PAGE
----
And so, on the other side of the world, more than 10,000 kilometres from the hands that taught him, Kewal Pabla was feeding Vancouver from his restaurant on Main Street, and business was good.
HUSTLE AND BUSTLE
Pabla’s brother, wife, children and parents joined him in Vancouver before the end of the decade.
Other South Asian businesses such as fabric shops and jewellers clustered in the area. Public celebrations for holidays such as Vaisakhi and Diwali began in the 1980s.
“People still tell me to this day there was a lot of hustle and bustle,” said Kewal’s son, Manjit. “People always bumping into you... I never really got to see that.”
There was always work at Himalaya, and many members of the Pabla family have helped out at the restaurant. Manjit, the second of four siblings, remembers that being his life after school.
“You start picking up dishes and slowly, you start bussing tables and waiting tables and maybe somebody tells you to peel onions. That’s how you keep on fitting wherever you’re needed, because you’re family.”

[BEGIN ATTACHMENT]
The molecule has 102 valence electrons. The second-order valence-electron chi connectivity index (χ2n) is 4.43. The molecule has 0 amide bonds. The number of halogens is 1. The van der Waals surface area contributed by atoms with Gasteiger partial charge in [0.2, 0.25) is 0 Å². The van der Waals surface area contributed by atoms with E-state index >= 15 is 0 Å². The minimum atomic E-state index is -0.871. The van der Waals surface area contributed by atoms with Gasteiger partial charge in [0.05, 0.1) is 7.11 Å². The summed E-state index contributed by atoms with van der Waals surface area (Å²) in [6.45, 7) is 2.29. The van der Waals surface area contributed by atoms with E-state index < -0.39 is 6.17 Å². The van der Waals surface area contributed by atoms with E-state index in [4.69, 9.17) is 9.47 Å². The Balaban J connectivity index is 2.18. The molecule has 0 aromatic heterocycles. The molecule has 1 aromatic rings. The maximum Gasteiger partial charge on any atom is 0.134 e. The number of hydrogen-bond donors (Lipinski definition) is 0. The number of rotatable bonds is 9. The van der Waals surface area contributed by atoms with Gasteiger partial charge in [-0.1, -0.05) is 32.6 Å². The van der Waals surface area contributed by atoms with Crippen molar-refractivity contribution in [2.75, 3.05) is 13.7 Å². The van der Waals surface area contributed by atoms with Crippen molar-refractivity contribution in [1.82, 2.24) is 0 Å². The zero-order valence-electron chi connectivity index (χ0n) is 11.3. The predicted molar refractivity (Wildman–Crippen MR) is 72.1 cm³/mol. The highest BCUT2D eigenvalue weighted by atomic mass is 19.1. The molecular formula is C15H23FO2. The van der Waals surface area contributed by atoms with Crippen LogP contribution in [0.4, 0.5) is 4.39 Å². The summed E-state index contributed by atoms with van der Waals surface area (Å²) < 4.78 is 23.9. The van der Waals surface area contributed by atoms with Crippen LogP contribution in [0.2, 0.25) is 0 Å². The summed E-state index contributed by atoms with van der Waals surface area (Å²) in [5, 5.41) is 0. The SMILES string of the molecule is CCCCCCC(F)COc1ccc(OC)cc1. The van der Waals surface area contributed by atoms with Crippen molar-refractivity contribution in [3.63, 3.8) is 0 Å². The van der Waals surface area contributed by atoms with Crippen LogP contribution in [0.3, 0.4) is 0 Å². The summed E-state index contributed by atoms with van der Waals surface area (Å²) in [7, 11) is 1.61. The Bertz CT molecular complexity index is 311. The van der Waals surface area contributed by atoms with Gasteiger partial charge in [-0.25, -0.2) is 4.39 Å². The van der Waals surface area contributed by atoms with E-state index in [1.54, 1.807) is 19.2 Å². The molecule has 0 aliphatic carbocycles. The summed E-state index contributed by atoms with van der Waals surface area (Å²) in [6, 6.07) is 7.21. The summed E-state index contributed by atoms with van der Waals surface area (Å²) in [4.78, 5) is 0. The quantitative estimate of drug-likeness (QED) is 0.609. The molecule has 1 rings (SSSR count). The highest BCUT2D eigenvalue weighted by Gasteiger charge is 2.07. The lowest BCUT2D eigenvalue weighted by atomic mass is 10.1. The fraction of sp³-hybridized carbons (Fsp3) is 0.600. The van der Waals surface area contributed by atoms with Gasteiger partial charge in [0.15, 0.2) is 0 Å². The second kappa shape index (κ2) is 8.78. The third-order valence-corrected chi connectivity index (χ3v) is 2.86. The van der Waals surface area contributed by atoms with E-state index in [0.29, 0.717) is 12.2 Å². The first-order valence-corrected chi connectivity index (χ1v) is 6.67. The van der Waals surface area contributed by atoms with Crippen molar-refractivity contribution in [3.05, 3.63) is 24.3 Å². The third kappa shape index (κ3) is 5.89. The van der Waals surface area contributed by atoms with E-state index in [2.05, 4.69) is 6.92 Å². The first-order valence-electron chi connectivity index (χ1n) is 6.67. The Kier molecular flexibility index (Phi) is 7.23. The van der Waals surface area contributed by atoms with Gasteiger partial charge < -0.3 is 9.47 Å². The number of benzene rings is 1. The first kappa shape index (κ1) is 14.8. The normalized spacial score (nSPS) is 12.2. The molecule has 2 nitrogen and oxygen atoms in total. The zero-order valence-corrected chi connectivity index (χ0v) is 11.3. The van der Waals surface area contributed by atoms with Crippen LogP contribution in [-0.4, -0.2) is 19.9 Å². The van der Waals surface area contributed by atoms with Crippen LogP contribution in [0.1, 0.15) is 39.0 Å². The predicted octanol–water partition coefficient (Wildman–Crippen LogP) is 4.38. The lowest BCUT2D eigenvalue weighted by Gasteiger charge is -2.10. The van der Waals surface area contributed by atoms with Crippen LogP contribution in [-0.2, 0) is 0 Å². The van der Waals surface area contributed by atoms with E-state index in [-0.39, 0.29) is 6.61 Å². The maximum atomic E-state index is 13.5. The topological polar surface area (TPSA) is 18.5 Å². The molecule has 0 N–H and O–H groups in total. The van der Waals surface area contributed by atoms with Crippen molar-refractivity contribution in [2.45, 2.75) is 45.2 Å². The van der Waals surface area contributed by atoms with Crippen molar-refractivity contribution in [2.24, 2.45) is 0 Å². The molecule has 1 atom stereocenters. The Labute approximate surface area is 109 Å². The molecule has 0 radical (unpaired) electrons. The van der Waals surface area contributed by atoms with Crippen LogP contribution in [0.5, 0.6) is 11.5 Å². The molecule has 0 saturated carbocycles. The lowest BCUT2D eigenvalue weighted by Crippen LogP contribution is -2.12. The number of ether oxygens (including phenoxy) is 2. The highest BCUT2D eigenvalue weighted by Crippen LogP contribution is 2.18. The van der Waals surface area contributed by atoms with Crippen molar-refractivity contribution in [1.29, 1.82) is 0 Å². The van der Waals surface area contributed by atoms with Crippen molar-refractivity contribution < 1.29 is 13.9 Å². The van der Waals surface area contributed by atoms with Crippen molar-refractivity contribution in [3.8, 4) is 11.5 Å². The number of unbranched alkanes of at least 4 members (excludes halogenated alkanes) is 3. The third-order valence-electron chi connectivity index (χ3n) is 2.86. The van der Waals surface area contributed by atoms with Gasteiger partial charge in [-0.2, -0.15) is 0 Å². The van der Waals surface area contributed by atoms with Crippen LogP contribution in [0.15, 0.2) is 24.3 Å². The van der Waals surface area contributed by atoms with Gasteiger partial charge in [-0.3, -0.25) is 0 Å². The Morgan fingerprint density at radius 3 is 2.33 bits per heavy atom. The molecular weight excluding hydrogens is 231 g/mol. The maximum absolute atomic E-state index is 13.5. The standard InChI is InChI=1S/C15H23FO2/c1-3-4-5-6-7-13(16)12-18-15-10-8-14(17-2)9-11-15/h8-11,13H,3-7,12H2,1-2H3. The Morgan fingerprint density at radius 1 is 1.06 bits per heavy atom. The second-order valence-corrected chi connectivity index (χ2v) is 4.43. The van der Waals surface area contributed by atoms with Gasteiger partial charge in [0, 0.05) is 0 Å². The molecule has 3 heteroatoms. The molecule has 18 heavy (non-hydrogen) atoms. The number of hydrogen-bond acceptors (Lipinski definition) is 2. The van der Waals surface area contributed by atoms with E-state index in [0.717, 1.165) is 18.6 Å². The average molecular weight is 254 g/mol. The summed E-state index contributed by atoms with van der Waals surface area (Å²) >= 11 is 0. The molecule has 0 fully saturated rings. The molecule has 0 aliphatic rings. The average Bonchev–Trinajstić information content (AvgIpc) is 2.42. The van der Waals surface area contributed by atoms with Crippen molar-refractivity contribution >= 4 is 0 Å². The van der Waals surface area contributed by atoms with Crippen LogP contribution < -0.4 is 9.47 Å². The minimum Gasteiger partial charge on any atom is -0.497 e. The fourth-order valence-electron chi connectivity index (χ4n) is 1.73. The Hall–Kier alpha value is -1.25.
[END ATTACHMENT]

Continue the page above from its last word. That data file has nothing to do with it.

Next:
It was especially challenging in his 20s and telling friends that he couldn’t hang out.
“Weekends were a lot busier, long weekends were extremely busy and holidays were just crazy,” said Manjit.
Some remember the 1990s as Punjabi Market’s heyday. But Kewal remembers chatter about leaving Vancouver for Surrey even before that, in the mid-1980s.
“The land was so cheap, the houses were so cheap,” said Kewal. “If you could sell your house here, you could buy a brand new house in Surrey and have quite a bit of money in your pocket too!”
While it wasn’t just the South Asian community that turned to Surrey as a cheaper alternative from Vancouver to live, Kewal added that the affordability made transitions for families expecting relatives to move to Canada from overseas.
Since 1986, Surrey’s population has tripled to more than 460,000, according to Statistics Canada — 2011 data revealed that about 31 per cent are South Asian, compared to Vancouver’s six per cent.